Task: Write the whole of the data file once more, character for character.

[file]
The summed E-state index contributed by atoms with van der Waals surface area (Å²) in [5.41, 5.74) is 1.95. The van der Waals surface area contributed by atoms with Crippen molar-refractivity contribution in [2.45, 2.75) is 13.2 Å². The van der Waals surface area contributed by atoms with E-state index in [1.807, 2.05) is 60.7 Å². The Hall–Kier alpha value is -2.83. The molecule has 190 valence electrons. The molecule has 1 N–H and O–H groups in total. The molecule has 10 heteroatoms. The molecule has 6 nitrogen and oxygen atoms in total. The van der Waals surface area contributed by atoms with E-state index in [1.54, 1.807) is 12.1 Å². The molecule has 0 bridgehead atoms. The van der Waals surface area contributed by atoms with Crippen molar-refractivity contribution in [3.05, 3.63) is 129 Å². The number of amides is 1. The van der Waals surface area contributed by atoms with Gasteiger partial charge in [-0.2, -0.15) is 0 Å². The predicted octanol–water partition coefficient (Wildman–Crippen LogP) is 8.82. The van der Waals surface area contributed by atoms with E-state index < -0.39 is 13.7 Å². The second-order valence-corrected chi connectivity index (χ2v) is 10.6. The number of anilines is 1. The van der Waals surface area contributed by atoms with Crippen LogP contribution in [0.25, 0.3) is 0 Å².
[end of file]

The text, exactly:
The summed E-state index contributed by atoms with van der Waals surface area (Å²) in [5.41, 5.74) is 1.95. The van der Waals surface area contributed by atoms with Crippen molar-refractivity contribution in [2.45, 2.75) is 13.2 Å². The van der Waals surface area contributed by atoms with E-state index in [1.807, 2.05) is 60.7 Å². The Hall–Kier alpha value is -2.83. The molecule has 190 valence electrons. The molecule has 1 N–H and O–H groups in total. The molecule has 10 heteroatoms. The molecule has 6 nitrogen and oxygen atoms in total. The van der Waals surface area contributed by atoms with E-state index in [1.54, 1.807) is 12.1 Å². The molecule has 0 bridgehead atoms. The van der Waals surface area contributed by atoms with Crippen molar-refractivity contribution in [3.05, 3.63) is 129 Å². The number of amides is 1. The van der Waals surface area contributed by atoms with Gasteiger partial charge in [-0.2, -0.15) is 0 Å². The predicted octanol–water partition coefficient (Wildman–Crippen LogP) is 8.82. The van der Waals surface area contributed by atoms with E-state index < -0.39 is 13.7 Å². The second-order valence-corrected chi connectivity index (χ2v) is 10.6. The number of anilines is 1. The van der Waals surface area contributed by atoms with Crippen LogP contribution in [0.25, 0.3) is 0 Å².